by Afiqah Sumayyah
Women and girls are being given the wrong message about beauty. Beauty today is associated with one’s body shape, weight, height and facial proportion, and relies entirely on marketers’ idea of what it means to be beautiful. This definition of beauty by advertisements and social media has created unhealthy expectations in society today. As a result, billions of people are trapped in a culture of superficial beauty.
With beauty comes attraction and desire – that’s the message advertisers and social media feed us. And who wouldn’t want to be popular, or feel desired? Women everywhere pay dearly for this unrealistic standard of beauty: Beauty that’s intoxicating. It consumes you. Cages you. Corrupts you with vanity.
Millions of teenagers all over the world now struggle with poor body image. Eating disorders among teenagers are on the rise and have become the norm. Between 2018 and 2019, over 5 million people were affected by eating disorders – mostly caused by dissatisfaction with one’s own body. This is due to rising social media presence, and with Instagram promoting the idea that the ideal body type is to have a flat stomach.
The falseness of photos on social media also causes people to begin to have a negative body image. Photoshopping of images and use of image filters on mobile apps to make one look flawless create a faux world of beauty that can be psychologically harmful. Taking and then editing selfies is harmful towards both the audience as well as the person taking these pictures because it directs focus to their flaws and imperfections. These then can possibly lead to body dysmorphia, low self-esteem, depression, etc.
Social media ads also propagate impractical and inappropriate beauty messages. Wrinkle removers ads make one think that wrinkles aren’t normal and should be removed because they are not aesthetically appealing. Some ads verge on insult and racism – eg: ads for skin whiteners which encourage the stereotype that having white skin automatically makes you prettier than a black skinned person.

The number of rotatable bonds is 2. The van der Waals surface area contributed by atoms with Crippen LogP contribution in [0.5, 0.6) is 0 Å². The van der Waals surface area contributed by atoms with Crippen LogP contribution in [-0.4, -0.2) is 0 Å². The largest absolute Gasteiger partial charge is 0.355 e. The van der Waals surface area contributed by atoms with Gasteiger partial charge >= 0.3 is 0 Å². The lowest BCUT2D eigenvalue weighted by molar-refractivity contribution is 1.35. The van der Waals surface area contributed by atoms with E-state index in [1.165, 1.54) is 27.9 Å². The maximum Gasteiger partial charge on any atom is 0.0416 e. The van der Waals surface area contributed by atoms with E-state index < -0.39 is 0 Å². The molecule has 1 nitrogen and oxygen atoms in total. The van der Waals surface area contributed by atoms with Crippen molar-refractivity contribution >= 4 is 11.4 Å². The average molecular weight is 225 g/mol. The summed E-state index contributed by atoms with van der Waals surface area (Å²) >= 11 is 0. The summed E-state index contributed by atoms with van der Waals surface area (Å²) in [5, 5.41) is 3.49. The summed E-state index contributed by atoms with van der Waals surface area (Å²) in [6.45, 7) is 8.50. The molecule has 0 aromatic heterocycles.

Alongside social media, the modelling industry continues to this day to set an incredibly unrealistic standard for beauty. Models tend to be malnourished and underweight. The average model weighs just 113 pounds/51 kg. This corrupts the minds of young children as well as adult women as it teaches them that to be pretty you have to be skinny. Being underweight can cause fragile bones, weaker immune system, hair loss, dry skin etc. However, this is rarely spoken about because the industry has influenced society to have the mindset that the skinnier you are, the more beautiful you’ll be.
By the modelling industry’s standards, women as small as size 6 are considered to be plus-sized. This causes women to have even deeper body issues; a “plus-sized” woman may think her body is not beautiful and that she is unacceptably “fat”. The proliferation of all sorts of cosmetic surgeries adds to the severity of body dysmorphic disorder in society, and leads to further addiction to unrealistic beauty.
Don’t be trapped by false beauty ideals. Beauty is more than perfect physical features. True beauty is versatile. It can be simple. It can be “ugly”. It can be pale and “sad”. But it’s beautiful nevertheless. Be confident and accept yourself for who you are because everyone is beautiful in their own way.